This application seeks to renew project R01 HD047315, which supported the conduct of a randomized clinical trial of a high level of supplementation of docosahexaenoic acid (DHA) during the prenatal period ( ID: NCT00266825). We achieved the enrollment and follow-up goals of the original RCT and, most importantly for the current proposal, we have retained the planned large cohort of children born to women enrolled in the parent trial. Infants enrolled and followed to 18 months of age in this trial are now entering a particularly important period of cognitive and intellectual development, and the successful retention of the current sample allows for an unprecedented opportunity to determine if prenatal supplementation of DHA affects preschool and school-age outcomes that predict successful school performance and adaptive behaviors. The different skills that emerge at these ages build on early components of cognition, which have been positively associated with higher DHA status in both observational studies and clinical trials. We propose to test these infants on a semi-annual basis from 24 through 72 months of age employing outcomes that assess four domains of development that are critical to health, adjustment, and well-being through adulthood: (a) higher-order cognition (memory, attention, and executive function), (b) language processing and preliteracy skills, (c) adaptive regulation (self-regulation skills related to behavioral problems, school performance, and child psychopathology), and (d) intelligence. The proposed assessments will allow us to determine whether prenatal nutritional supplementation with DHA affects child health and development. The findings could contribute to evidence-based policy on prenatal nutrition. In addition, the evidence from this renewal would address hypotheses concerning fetal programming and human behavior that are currently at the forefront within the field of health, development and nutrition.

Public Health Relevance

The current project seeks to determine whether prenatal nutritional supplementation to docosahexaenoic acid (DHA) affects developmental outcomes related to intelligence and school readiness. The possibility that nutritional compounds provided in utter may have long-term implications for meaningful measures that bear on cognitive-intellectual development and on measures that are directly related to or predictive of school achievement would have enormous implications for the formulation of public policy on prenatal nutrition. Furthermore, the data collected here would bear on hypotheses concerning the possibility that environmental events or conditions occurring early in life contribute to long-term status of biological or physiological mechanisms. As such, the data would also have major implications for consideration how conditions of the prenatal environment determine long-term outcomes in health and welfare.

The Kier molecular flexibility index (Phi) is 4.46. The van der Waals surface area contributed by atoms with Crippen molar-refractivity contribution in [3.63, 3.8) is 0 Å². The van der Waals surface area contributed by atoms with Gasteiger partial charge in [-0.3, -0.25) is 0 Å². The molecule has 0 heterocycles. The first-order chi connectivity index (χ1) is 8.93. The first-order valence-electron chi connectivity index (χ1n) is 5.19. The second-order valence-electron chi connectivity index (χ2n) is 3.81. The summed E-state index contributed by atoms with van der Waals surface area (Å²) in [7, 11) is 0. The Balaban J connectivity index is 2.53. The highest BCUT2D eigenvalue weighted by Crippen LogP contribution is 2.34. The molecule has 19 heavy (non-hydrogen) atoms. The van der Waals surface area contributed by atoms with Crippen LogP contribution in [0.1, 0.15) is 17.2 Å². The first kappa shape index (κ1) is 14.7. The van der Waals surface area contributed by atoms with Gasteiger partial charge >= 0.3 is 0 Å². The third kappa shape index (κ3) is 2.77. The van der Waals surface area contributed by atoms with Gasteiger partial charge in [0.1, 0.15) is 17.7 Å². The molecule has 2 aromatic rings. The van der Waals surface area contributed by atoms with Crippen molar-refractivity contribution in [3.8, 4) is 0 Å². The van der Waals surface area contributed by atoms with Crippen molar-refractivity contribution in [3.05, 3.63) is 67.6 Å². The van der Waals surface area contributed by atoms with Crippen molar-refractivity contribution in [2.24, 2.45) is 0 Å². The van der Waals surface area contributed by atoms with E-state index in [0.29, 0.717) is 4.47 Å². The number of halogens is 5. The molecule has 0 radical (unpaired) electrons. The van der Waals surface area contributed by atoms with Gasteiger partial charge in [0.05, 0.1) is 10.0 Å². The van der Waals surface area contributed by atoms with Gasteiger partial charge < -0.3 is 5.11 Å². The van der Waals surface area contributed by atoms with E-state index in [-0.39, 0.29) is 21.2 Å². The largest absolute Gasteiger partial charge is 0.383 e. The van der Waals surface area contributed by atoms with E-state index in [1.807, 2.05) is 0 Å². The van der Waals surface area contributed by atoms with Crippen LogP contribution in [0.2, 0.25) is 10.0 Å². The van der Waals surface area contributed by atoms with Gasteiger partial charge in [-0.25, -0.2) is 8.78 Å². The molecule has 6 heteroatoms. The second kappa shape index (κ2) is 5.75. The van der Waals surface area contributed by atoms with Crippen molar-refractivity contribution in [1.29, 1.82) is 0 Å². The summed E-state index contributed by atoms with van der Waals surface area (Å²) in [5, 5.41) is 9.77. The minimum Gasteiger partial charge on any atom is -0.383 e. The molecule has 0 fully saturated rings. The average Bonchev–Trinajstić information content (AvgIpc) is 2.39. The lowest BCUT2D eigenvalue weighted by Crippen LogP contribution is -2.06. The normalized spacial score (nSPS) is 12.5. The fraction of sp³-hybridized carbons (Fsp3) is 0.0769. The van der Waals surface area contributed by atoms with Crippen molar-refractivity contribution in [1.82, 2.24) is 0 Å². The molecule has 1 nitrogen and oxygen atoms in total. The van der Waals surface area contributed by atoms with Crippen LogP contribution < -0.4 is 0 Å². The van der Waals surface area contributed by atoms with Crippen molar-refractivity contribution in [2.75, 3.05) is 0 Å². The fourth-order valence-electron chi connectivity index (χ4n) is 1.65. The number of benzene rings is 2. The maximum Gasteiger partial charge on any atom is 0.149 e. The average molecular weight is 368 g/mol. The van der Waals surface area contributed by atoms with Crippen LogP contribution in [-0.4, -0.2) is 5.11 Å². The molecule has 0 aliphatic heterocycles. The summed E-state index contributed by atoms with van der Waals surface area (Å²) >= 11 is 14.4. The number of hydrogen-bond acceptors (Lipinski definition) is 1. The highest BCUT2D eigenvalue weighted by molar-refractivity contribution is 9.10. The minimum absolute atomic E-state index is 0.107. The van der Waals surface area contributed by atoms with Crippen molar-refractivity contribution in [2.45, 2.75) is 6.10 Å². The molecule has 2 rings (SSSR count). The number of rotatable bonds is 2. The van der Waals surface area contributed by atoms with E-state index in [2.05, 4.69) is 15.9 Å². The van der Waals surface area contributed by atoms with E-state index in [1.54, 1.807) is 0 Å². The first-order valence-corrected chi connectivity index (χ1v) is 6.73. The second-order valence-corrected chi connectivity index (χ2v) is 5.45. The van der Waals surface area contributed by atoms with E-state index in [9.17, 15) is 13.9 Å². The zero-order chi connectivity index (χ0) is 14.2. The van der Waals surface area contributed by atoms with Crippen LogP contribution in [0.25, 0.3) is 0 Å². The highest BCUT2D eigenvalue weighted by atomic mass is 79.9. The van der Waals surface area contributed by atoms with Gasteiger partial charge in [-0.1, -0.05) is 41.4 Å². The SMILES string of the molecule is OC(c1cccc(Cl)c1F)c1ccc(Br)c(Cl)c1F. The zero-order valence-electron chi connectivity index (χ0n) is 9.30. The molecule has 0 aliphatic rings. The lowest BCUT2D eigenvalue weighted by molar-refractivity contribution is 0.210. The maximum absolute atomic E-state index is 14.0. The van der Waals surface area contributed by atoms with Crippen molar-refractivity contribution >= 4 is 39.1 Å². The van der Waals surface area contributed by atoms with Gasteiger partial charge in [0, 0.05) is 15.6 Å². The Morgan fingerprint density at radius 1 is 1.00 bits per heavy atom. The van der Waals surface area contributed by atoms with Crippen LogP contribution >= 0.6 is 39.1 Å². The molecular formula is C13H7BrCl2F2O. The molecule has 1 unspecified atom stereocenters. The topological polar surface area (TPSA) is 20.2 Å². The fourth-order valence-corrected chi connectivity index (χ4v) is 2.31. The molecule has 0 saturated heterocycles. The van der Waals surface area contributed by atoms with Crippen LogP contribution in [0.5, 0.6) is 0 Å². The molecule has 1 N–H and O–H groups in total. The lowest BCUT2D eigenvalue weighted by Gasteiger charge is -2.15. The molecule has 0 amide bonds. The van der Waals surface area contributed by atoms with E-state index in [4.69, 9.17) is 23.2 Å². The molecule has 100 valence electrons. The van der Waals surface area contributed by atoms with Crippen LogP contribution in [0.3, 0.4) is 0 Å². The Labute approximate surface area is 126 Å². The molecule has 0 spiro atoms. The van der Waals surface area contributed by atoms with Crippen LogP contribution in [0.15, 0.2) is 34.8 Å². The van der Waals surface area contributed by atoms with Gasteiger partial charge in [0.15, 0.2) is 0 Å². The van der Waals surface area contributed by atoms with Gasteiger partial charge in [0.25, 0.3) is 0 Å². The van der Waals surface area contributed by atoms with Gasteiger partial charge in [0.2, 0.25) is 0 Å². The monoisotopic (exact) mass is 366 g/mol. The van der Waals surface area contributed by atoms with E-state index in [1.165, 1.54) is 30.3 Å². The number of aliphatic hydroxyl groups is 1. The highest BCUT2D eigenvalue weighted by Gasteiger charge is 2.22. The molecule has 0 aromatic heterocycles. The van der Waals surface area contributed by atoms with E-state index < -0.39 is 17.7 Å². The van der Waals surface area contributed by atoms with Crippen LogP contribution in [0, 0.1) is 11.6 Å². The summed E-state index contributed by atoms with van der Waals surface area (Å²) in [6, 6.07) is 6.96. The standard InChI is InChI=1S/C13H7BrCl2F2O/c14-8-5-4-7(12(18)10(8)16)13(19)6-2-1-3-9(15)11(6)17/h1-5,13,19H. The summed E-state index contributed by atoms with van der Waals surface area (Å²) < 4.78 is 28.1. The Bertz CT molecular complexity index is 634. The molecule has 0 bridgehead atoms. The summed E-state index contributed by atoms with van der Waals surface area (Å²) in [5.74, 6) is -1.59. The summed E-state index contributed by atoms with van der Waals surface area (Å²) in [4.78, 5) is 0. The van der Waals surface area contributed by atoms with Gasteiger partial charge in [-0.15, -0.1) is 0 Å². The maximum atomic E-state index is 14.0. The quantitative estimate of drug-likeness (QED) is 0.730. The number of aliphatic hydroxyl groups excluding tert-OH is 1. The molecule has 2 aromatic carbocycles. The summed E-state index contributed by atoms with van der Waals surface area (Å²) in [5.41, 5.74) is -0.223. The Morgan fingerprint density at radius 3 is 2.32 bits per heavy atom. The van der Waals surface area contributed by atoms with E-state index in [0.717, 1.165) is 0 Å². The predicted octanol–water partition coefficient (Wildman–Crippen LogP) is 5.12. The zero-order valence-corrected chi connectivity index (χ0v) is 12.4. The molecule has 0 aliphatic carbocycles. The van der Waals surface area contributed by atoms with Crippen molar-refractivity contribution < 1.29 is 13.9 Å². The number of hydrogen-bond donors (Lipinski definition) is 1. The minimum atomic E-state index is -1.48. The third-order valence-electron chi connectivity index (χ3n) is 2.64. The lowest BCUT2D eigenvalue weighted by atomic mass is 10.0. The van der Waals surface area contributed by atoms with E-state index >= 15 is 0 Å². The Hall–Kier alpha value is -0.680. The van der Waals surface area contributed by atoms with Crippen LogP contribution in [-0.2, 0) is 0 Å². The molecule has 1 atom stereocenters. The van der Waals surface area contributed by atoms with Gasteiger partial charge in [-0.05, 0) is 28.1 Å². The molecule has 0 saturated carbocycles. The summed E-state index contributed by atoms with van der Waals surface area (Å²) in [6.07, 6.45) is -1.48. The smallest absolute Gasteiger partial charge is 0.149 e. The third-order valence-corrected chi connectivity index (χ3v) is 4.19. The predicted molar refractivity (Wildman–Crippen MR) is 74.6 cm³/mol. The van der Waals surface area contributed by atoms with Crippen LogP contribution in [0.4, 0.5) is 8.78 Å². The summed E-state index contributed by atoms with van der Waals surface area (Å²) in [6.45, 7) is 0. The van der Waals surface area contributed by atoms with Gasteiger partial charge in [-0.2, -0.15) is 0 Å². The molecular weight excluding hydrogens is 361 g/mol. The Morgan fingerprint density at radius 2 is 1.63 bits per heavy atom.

National Institute of Health (NIH)
Eunice Kennedy Shriver National Institute of Child Health & Human Development (NICHD)
Research Project (R01)
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Study Section
Psychosocial Development, Risk and Prevention Study Section (PDRP)
Program Officer
Ilekis, John V
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University of Kansas
Schools of Allied Health Profes
Kansas City
United States
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Gould, Jacqueline F; Makrides, Maria; Colombo, John et al. (2014) Randomized controlled trial of maternal omega-3 long-chain PUFA supplementation during pregnancy and early childhood development of attention, working memory, and inhibitory control. Am J Clin Nutr 99:851-9
Ozias, Marlies K; Kerling, Elizabeth H; Christifano, Danielle N et al. (2014) Typical prenatal vitamin D supplement intake does not prevent decrease of plasma 25-hydroxyvitamin D at birth. J Am Coll Nutr 33:394-9
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Colombo, John; Carlson, Susan E; Cheatham, Carol L et al. (2011) Long-chain polyunsaturated fatty acid supplementation in infancy reduces heart rate and positively affects distribution of attention. Pediatr Res 70:406-10
Carlson, Susan E (2009) Early determinants of development: a lipid perspective. Am J Clin Nutr 89:1523S-1529S
Carlson, Susan E (2009) Docosahexaenoic acid supplementation in pregnancy and lactation. Am J Clin Nutr 89:678S-84S

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